With an ever-increasing competitive market in the airline industry, cost cuts are being made by the airlines to ensure your fares stay low, and this sometimes means smaller seats and uncomfortable bodies both during and after the flights.
We have all experienced this, getting squashed up in a fetal position with a larger boned person sitting next to you, and then they snore or sweat. Where do you go? What do you do? Pretend you are asleep until the flight ends? So what happens to our bodies in the air and are there things that we can do to ensure we can enjoy our destination without this jet lag.
Air environments are pressurised and this means you are breathing in less oxygen and also filtered air. Unless your body adjusts to the faster breathing rate to get more oxygen, you can feel tired, and in some cases the lack of oxygen may contribute to DVT or deep vein thrombosis - a condition where blood clots develop in the legs.
Humidity levels can be less than 25% which means your body becomes dehydrated resulting in the slight headaches, light-headedness, sore throats, coughing, dry lips and dry or watery eyes most of which are also due to a lack of fresh air.
As an airplane pressurizes and decompresses, some passengers will also experience discomfort as trapped gasses within their bodies expand or contract in response to the changing cabin pressure. Some common problems occur when gas is trapped in the gastrointestinal tract, the middle ear and the paranasal sinuses, which can also cause headaches and nausea. Crossing time zones can also throw out your biological clock so give youself time to adjust.
Simple tips -
• Adjust to the pressurized cabin air from the beginning. To equalize pressure, air must enter or escape through the Eustachian tube. Many people do this by blocking their nose and mouth and blowing lightly which will equalise this pressure. Swallowing, yawning, chewing gum or sucking a lolly can also help this.
• Drink lots of water before, during and after your flight which helps to rehydrate your body, give you more oxygen and help reduce jet lag. Try replacing alcohol, tea and coffee which further dehydrate you with a water or a juice.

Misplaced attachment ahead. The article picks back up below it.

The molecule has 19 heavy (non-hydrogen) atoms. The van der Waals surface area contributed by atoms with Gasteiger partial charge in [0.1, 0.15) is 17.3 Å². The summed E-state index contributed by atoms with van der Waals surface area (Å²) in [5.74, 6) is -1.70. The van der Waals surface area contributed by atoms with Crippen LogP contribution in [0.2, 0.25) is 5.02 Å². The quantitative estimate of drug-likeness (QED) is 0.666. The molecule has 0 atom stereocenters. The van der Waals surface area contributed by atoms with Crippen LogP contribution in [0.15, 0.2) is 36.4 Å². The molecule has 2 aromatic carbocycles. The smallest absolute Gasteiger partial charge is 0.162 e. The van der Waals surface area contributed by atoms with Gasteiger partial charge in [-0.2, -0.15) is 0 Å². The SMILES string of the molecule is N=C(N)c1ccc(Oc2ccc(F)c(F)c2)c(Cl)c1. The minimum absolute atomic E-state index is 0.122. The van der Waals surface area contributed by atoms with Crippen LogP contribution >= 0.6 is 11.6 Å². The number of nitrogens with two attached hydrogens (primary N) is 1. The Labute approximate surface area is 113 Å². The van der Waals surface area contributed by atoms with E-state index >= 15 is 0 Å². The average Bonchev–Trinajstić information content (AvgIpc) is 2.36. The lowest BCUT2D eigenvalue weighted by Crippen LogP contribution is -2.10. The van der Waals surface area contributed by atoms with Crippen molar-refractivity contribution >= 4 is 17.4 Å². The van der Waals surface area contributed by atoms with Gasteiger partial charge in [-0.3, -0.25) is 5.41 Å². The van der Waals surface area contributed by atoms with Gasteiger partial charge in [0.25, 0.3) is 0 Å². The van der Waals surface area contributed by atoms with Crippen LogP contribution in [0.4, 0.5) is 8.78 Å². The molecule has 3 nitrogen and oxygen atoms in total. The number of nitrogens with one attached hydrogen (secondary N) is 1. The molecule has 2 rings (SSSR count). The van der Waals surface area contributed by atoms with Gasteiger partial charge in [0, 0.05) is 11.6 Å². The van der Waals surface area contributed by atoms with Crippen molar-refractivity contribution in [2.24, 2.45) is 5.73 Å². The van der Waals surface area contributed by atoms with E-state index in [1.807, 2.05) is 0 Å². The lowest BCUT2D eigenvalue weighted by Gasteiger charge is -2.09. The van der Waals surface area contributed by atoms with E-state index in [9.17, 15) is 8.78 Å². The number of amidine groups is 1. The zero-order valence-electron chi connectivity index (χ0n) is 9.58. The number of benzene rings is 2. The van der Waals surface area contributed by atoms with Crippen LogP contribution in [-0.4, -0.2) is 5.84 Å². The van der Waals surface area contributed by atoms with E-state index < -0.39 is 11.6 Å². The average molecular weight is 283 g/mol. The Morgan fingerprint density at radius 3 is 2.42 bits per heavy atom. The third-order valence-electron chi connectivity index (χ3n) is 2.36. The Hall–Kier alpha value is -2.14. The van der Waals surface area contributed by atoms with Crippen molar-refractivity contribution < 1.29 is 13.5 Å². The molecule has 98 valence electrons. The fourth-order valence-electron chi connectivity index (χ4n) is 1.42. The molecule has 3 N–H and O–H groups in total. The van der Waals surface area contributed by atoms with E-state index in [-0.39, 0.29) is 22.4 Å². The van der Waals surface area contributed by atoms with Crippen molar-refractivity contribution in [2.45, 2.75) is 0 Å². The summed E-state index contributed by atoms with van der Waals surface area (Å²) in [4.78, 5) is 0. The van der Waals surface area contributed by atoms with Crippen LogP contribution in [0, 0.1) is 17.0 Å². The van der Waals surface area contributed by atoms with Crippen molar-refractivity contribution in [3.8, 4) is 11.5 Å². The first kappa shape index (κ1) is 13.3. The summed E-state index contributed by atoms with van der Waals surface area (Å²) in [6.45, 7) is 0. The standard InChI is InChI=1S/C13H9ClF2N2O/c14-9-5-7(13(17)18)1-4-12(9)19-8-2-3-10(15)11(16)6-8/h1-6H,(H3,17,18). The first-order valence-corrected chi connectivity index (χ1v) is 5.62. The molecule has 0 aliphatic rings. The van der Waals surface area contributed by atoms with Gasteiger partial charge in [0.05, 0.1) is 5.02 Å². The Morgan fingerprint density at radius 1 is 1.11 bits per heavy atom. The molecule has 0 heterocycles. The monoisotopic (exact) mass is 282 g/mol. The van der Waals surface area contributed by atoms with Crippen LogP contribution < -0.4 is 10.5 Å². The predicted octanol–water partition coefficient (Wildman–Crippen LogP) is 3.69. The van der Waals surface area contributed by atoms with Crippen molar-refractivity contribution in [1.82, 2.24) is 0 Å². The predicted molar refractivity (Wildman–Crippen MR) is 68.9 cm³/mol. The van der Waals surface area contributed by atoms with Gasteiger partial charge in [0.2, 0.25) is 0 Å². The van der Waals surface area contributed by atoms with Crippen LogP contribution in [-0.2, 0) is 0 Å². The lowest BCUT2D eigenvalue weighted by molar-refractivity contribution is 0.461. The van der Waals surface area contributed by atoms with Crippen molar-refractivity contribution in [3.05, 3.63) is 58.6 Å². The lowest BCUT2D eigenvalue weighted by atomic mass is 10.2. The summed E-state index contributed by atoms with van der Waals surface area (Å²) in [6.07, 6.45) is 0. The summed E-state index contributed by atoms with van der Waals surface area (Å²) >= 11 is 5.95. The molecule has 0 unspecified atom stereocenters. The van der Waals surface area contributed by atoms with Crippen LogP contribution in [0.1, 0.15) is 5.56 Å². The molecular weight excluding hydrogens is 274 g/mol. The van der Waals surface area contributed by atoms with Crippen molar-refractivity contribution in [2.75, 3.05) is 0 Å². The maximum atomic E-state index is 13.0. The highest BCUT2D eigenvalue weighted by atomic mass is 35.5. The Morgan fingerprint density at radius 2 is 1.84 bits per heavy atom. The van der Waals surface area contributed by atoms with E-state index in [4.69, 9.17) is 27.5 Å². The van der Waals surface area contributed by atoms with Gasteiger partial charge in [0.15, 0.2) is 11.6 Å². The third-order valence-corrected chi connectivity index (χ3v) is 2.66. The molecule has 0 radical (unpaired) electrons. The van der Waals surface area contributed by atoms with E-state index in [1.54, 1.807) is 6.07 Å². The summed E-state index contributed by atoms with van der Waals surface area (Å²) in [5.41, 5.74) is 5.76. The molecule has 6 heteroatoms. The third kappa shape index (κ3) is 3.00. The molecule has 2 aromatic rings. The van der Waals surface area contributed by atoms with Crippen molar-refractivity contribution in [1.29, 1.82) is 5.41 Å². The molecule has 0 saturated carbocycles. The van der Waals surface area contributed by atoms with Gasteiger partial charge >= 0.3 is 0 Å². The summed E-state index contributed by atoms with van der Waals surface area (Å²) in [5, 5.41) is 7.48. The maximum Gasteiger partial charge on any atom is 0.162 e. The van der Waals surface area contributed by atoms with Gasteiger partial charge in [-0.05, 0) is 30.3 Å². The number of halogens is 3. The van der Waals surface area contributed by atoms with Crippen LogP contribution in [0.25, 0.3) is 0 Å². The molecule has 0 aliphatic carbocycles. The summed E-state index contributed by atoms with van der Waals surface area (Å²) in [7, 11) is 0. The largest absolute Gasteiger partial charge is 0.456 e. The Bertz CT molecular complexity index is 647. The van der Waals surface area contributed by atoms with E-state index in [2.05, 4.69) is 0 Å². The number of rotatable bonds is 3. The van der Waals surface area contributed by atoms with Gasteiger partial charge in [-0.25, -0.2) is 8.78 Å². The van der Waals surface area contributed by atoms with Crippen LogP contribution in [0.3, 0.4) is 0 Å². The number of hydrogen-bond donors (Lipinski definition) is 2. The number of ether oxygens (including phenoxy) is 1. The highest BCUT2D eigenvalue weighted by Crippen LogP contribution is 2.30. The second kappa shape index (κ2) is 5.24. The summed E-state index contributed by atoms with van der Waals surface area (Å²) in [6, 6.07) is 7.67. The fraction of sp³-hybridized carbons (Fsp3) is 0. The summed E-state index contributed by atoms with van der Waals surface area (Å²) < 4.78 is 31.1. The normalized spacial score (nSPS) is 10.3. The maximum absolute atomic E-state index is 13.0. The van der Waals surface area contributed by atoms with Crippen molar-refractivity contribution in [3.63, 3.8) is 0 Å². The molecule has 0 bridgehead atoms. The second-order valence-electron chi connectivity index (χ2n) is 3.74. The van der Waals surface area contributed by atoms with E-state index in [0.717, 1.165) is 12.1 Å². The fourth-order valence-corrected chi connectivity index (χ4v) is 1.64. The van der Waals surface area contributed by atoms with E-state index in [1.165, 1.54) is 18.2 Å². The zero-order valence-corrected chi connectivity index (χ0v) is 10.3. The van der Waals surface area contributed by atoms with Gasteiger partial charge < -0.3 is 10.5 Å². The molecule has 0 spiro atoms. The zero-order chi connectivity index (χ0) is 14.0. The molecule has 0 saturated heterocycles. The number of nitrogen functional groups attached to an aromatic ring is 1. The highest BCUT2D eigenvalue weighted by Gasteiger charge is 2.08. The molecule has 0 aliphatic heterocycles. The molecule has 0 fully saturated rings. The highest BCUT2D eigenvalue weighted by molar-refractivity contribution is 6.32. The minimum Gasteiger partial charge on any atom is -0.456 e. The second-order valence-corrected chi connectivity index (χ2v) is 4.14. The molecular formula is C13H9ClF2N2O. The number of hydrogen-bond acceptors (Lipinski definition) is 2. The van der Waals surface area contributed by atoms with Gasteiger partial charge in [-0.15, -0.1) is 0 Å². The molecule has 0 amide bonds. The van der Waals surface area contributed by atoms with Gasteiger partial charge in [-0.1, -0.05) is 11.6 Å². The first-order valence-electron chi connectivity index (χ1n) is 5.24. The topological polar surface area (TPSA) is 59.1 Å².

• Moisturize and lip balm to protect and rehydrate the skin
• Wear glasses instead of contacts to avoid eye irritation from dehydration
• Deep breathing techniques before and after the flight in an area that has lots of fresh air and oxygen.
• Have a hot steamy shower when you land
• Carry your inhaler if you are asthmatic
• Use a nasal decongestant 30 minutes prior to flight if you suffer sinus problems
• Stand up and move around every hour to increase circulation and lymphatics – exercises should include drawing circles with your ankles and wrists, pumping your feet up and down, knee lifts and pull knee to chest, neck rolls, shoulder rolls, stretching the legs by touching the floor
• Get a good night sleep before your flight
• Give yourself time to adjust to new time zone – normally one day
• Brisk walk and deep breathing when you get to your destination
• If you are prone to motion sickness try focusing on a point which doesn’t move and this will help to minimise the fluid movement in the vestibular apparatus of the inner ear.
It is recommended not to fly or seek medical advice before booking a flight if
• You have a cold – with inflammation of the middle ear and sinus congestion it can lead to pain but also it is courteous not to give others in the cabin your cold.
• Tooth infections, which can lead to excruciating pain as pressure decreases and the air expands.
• Serious conditions like pneumothorax, heart and lung disease, other respiratory problems, recent heart attack, those prone to DVT or clotting problems
• People with heart or lung disease should consult their GP to measure their oxygen saturation. If it is already low, then patients will know it could drop to problematic levels and they could tell the airline they will need oxygen during the flight.
• Medical research indicates factors increasing the risk of DVT – family history of DVT, recent surgery or injury in lower limb or abdomen, blood disorders, immobilisation for over a day, above 40 yo with oestrogen hormone therapy including the pill, pregnancy, smoking, malignant disease, obesity, dehydration, heart failure, varicose veins. (Compression stockings may assist in preventing swelling of ankles and feet)
• It's dangerous to fly immediately after scuba diving. You'll need to wait 12 to 24 hours after diving. Ask your doctor or diving authorities for guidelines on flying after scuba diving.
For a tune up or preparation flight treatment to ensure a safe and happy flight
Book Online at www.HealthState.com.au or contact 0404001172 Our Osteopathic doctors and Beauty Therapists will have you tuned up, rehydrated and ready to arrive Fresh and Fabulous.
Disclaimer: The content of this blog is informative only and is my opinion. It does not constitute medical advice. Always consult your GP or medical specialist before changing or coming off any medication.